With the director’s unerring instinct for the line between enthralled and you-lost-me, Cameron guides us through the technicalities of the dive. The (mostly) light touch of the mythmaker is evident at every turn; at the core of the sub is “a steel sphere, FORGED in FIRE” (Cameron utters solemnly, the Mount Doom overtones pairing nicely with the hisssss of the forge). If your project leader and intrepid explorer is also the one who makes the movie, then the shaping of the narrative isn’t left until after the fact. From the choice to send a manned sub – “I want to see with my own eyes” – to the access-all-areas footage of team meetings and frantic deadlines and each of the actual dives, the project has an eye to the public imagination right from the start.
And the narrative Cameron constructs for us is of a very specific kind, a mythic tale of human aspiration and fragility foregrounded against the wildness and inexorability of the natural world. This is all there is – man and nature (and I do mean man; there are no women in the project team) – and Deepsea Challenge 3D rings the changes on their many possible interactions.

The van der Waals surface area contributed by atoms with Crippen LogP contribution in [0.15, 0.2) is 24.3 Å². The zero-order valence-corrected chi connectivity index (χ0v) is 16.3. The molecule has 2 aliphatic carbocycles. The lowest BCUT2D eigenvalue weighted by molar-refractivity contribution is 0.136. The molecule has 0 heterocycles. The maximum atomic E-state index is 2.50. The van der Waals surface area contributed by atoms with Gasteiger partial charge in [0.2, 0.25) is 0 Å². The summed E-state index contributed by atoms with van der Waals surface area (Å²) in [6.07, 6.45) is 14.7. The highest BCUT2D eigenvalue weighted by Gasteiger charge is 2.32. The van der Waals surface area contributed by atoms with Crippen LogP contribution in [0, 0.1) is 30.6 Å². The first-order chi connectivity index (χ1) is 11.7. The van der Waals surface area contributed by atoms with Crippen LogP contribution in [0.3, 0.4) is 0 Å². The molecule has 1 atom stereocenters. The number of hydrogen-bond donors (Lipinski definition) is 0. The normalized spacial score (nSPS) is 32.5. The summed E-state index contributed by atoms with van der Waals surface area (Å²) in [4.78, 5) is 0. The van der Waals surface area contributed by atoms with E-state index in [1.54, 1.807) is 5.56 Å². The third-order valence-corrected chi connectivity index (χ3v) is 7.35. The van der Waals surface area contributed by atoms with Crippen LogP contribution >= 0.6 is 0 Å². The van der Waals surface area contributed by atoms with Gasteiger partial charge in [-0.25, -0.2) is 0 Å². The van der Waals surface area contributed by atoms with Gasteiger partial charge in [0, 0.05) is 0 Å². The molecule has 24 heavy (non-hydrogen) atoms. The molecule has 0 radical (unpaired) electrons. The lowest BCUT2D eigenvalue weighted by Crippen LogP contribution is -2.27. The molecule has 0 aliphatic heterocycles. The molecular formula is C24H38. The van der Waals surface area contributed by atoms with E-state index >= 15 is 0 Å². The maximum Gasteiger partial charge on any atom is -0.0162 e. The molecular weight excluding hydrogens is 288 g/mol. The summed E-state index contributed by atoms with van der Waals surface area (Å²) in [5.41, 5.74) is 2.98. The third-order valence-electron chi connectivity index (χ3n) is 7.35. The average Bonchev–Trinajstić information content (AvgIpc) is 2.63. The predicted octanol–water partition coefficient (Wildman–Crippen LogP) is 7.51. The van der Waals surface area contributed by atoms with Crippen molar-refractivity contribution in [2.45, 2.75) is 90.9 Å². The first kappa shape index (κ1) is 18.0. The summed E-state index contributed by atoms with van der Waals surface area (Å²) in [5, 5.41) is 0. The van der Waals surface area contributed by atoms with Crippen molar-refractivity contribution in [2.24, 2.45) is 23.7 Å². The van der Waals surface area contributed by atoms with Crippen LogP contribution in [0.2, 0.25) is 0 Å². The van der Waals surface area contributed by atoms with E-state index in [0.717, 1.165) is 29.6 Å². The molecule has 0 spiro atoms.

Cameron can’t quite decide whether man is part of this natural order, or a force outside it. “I’m a curious monkey and I want to see for myself”, he explains of his ambitions as an explorer; he invokes both some primal drive to know, and at the same time the cold mastery of empirical science. He can’t quite decide whether Nature is on his side or not. When things go well – when a rare or new species swims into the sub’s ken on a test dive – it is “a gift from the ocean”. When unpropitious weather threatens to swallow their window for the final dive to the Challenger Deep, what’s required is to pit themselves against the elements.
Thus agency in Cameron’s world is divided between himself – the prime mover of the whole operation from ocean to screen – and mysterious Nature. The divine is explicitly set aside. “This is my church”, Cameron avows during one dive. “Down here, alone … I feel the power of Nature’s imagination, so much greater than our own”. His marvelling reaches unconsciously towards a sense of purposefulness; the idea of a deliberately created order is displaced from a theological context and attributed as vibe to blind, impartial Nature. In spite of his secular convictions, Cameron responds instinctively to the wonders of the world he explores in terms of worship, adoration, thankfulness. The vast, strange, forbidding reality of the ocean depths inspires no less.